If you are a renter, you know how important it is to have a landlord who you can trust and have a good relationship with. All of a sudden moving becomes a big gamble, because what happens if your new landlord doesn't measure up?
Many others are not so lucky. Slow response to maintenance, refusing to return security deposits, and nit-picking every supposed "violation" can be the norm from many landlords.
What can you do if you have a difficult relationship with your landlord? Maintaining a good relationship is important, because that landlord will often serve as a reference when you move into your next rental. Here are some important tips to keep in mind.
Most importantly, if you think your landlord is trying to take advantage of you, remember that you have rights. Depending on your state or city, you could have several protections available to you. These include:
Remember, these laws vary by state and city. It is important that you are aware of the specific laws that apply to you and your situation.
When your landlord fails to live up to their obligations, you should consider talking to an attorney who has experience in landlord-tenant litigation. They will be able to protect your rights and thoroughly explain your options about what you should do.
If your dispute with your landlord rises to the level of needing to speak with a landlord-tenant attorney, it is important to keep documentation. It is important to do as much communication with your landlord over email and text, so that you have records of your requests and issues.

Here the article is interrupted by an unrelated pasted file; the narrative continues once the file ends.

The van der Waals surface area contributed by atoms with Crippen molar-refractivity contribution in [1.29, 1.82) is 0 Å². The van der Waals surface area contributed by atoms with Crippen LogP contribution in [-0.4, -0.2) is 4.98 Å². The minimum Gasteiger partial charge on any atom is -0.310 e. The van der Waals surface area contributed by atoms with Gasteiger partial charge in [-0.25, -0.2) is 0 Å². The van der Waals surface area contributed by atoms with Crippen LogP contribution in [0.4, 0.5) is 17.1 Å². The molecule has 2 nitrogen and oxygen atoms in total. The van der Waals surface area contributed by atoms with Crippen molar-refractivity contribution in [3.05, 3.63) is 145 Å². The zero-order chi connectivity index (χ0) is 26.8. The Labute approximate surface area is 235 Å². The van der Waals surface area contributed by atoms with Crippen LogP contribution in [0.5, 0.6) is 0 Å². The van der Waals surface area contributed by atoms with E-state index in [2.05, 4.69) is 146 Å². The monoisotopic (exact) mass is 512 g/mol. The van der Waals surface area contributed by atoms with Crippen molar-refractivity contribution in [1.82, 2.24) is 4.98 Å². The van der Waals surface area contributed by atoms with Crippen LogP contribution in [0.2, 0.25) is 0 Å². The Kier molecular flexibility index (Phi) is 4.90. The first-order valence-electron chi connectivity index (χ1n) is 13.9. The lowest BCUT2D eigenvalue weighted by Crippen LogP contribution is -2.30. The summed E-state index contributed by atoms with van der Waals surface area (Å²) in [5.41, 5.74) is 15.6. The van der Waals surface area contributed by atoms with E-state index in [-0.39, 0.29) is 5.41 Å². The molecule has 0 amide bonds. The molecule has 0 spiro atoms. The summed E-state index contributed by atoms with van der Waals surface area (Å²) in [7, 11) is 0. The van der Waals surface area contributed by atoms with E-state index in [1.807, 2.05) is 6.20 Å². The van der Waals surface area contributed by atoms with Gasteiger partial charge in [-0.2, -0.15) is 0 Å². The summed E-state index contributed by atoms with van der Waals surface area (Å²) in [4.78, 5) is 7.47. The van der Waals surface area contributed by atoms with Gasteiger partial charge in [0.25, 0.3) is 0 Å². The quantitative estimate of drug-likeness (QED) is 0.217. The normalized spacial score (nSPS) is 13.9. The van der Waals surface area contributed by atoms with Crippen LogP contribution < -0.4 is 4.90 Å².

Some examples of good documentation include:
This is not the fine print of signing up for a streaming service. This is your home. It is important that you review your lease, so that you understand your obligations in addition to your landlord's.
While it's true that some landlords may let some minor violations slide, even if they are in the lease, you need to have a good understanding of what your relationship with your landlord is: It's a business relationship, and if you break the rules, there may be consequences. That means you should be aware of rules regarding:
That is just a small sample of what you should look for. Your lease may be much more detailed. In any case: Read the fine print.
It goes without saying, but in many cases, if you're a good tenant from the start and continue to be throughout the life of your lease, this can prevent many disputes from developing. That means:
Of course, being a good tenant will not mean much if you have a lazy or hostile landlord who isn't interested in fixing problems. But if a dispute ever escalates to legal action, being a model tenant will work in your favor.
If you are having a disagreement with your landlord, it's important to remember to be respectful, just as you would in any other type of customer service disagreement.
But remember, you are the customer. If your landlord is being difficult, you have a right to demand the service that your lease and the law requires. Be respectful, but be firm and persistent.